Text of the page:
I gave up New Year’s resolutions years ago for something a bit different — a word of the year. Resolutions are difficult to maintain, often forgotten, and rarely achieved. As someone who genuinely enjoys the fresh start of a new year, I shifted to finding a single word to guide me through the coming year.
This new approach, which is a popular blog topic, started to stick with me after reading The Alchemist. I grew to understand that a guiding word could help me make decisions, find answers, and move me throughout the year in a new way, preferably in a way that may not end in disappointment after four days.
For example, in 2019, my word of the year was Growth and I used it to focus on growing various aspects of my life. Over the year, growth became trying some new responsibilities at work, growth became a garden, and growth became improved fitness. For example, instead of telling myself I’d go to the gym everyday (which I knew I wouldn’t) and breaking a resolution by January 3rd, I focused on exercising when I could, physically challenging myself to grow through strength, endurance, and ability.
After a successful growth year, I named 2020 the year of Resilience. I picked the word in late December, and had no idea how valuable the word would be in the coming months.
Everyone has a different 2020 experience and story to share about the year. I am among the lucky ones, and remain thankful daily for my privileges and opportunities. Still, utilizing a guiding word proved valuable in a year where we all needed a boost, and did something resolutions never could.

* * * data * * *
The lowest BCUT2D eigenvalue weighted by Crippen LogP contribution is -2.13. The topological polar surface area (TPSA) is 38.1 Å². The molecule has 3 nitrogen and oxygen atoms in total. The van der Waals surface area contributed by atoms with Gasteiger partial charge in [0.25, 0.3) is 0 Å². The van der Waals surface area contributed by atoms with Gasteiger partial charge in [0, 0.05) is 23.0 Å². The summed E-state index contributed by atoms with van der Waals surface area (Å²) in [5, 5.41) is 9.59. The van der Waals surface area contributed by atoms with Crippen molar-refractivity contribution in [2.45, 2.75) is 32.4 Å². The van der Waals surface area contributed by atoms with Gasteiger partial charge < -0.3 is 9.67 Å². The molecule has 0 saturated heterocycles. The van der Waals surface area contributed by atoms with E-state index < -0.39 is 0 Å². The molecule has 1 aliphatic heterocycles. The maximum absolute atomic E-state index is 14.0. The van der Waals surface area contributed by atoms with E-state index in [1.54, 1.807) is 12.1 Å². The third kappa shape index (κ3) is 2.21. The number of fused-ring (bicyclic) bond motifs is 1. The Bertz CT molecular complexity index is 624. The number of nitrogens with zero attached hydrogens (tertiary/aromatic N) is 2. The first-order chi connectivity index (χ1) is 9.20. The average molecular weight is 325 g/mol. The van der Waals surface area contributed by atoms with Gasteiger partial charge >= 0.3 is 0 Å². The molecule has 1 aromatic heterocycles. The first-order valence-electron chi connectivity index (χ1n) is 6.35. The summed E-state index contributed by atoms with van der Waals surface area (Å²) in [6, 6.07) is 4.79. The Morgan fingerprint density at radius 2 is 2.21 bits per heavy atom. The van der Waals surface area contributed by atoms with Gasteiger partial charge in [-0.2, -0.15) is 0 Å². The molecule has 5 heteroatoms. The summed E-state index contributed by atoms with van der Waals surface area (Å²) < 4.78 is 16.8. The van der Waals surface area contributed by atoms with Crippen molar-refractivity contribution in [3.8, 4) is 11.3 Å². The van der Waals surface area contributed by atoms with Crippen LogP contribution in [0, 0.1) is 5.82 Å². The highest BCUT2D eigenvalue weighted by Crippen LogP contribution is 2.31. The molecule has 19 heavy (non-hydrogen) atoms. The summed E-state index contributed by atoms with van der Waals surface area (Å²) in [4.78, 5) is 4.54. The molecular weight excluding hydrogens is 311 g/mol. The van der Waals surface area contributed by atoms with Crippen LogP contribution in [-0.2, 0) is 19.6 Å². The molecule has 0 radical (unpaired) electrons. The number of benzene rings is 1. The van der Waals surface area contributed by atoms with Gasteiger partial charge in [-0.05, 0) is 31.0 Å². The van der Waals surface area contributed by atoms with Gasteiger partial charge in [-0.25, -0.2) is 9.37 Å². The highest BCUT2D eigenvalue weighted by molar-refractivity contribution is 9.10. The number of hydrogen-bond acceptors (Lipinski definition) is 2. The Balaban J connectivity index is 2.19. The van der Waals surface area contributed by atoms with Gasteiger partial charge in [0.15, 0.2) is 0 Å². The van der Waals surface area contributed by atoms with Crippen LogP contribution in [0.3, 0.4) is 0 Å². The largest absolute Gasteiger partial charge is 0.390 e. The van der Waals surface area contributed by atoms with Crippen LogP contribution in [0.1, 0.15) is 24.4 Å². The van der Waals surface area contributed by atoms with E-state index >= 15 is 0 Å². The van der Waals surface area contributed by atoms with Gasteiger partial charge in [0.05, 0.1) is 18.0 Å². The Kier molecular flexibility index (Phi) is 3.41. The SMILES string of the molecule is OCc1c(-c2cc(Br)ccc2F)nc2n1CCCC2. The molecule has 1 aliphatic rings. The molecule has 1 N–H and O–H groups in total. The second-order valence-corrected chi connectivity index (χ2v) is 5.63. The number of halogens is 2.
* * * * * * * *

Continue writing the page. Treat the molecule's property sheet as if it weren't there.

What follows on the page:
At the beginning of the year, I looked to find a place I could work on some lingering health issues. In my hunt, I came across a chiropractor, and in their pitch to help me on my goals, they continuously used the word resilience. I took that as my sign, signed up, and have zero regrets. (They’re in the Denver area, if you’re interested and want to support local business. No, this is not a paid post.)
In early spring, I wanted to build resilience while skiing (I lacked endurance), and on the day I started my ski season (I’m a spring skier, leave me alone), Colorado closed all the ski resorts due to COVID-19.
Our friends at Webster define resilience as an ability to recover from or adjust easily to misfortune or change, and when COVID-19 changed everything, resilience became so much more than a word.
Resilience became humor through drawing funny faces on our masks with my roommate, resulting in seeing who could make more people laugh at the grocery store. (We have no idea if we made them smile.)
Resilience became play with remote and online game nights and camping trips with people who may never had tried camping before the pandemic.
Resilience became tolerance while my eyelid grew 10 times too big during lockdown, resulting in 18 appointments, surgeries, and procedures to fix it through the year.
Resilience became strength during hiking 9.5 Colorado 14ers, gaining over 27,000 feet of elevation over 70 miles.
Resilience became patience while trying to find safe ways to spend time with friends and family that respected boundaries, minimized risk, and still brought people closer (but still six feet apart).
Resilience became understanding the facts, following the science, and listening to voices not heard enough — even when that truth is painful or uncomfortable.
I may not have exercised four days a week, got to inbox zero, or finished 20 books in 2020. But the truth is, I never completed these quantifiable goals when they were resolutions, either.
But in 2020, resilience allowed me to be flexible in ways resolutions never could, and solidified this activity as an important yearly practice worth continuing.
For 2021, my word is Revitalize. I can’t wait to see where it takes me.